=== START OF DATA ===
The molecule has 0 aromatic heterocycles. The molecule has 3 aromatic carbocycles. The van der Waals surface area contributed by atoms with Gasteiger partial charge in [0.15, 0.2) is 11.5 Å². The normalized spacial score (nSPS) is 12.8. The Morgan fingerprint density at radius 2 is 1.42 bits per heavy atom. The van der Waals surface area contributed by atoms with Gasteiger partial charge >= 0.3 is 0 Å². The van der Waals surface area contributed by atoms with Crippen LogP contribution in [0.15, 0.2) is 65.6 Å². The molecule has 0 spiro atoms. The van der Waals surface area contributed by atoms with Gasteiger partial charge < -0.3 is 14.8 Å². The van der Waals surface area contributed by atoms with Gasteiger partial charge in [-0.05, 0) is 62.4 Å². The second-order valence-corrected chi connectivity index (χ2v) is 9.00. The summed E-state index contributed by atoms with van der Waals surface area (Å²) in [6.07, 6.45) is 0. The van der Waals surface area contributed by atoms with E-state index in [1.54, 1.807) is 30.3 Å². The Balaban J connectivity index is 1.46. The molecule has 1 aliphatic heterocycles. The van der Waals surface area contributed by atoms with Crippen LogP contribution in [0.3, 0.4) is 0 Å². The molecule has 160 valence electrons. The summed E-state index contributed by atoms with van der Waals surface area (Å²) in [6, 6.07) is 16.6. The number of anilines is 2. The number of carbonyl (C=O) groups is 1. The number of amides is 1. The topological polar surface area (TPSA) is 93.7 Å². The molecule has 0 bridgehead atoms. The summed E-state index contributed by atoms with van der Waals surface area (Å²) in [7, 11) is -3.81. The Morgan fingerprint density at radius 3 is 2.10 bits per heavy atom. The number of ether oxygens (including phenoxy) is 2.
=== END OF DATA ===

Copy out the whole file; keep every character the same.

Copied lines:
The molecule has 0 aromatic heterocycles. The molecule has 3 aromatic carbocycles. The van der Waals surface area contributed by atoms with Gasteiger partial charge in [0.15, 0.2) is 11.5 Å². The normalized spacial score (nSPS) is 12.8. The Morgan fingerprint density at radius 2 is 1.42 bits per heavy atom. The van der Waals surface area contributed by atoms with Gasteiger partial charge >= 0.3 is 0 Å². The van der Waals surface area contributed by atoms with Crippen LogP contribution in [0.15, 0.2) is 65.6 Å². The molecule has 0 spiro atoms. The van der Waals surface area contributed by atoms with Gasteiger partial charge < -0.3 is 14.8 Å². The van der Waals surface area contributed by atoms with Gasteiger partial charge in [-0.05, 0) is 62.4 Å². The second-order valence-corrected chi connectivity index (χ2v) is 9.00. The summed E-state index contributed by atoms with van der Waals surface area (Å²) in [6.07, 6.45) is 0. The van der Waals surface area contributed by atoms with E-state index in [1.54, 1.807) is 30.3 Å². The Balaban J connectivity index is 1.46. The molecule has 1 aliphatic heterocycles. The van der Waals surface area contributed by atoms with Crippen LogP contribution in [0.3, 0.4) is 0 Å². The molecule has 160 valence electrons. The summed E-state index contributed by atoms with van der Waals surface area (Å²) in [6, 6.07) is 16.6. The number of anilines is 2. The number of carbonyl (C=O) groups is 1. The number of amides is 1. The topological polar surface area (TPSA) is 93.7 Å². The molecule has 0 bridgehead atoms. The summed E-state index contributed by atoms with van der Waals surface area (Å²) in [7, 11) is -3.81. The Morgan fingerprint density at radius 3 is 2.10 bits per heavy atom. The number of ether oxygens (including phenoxy) is 2.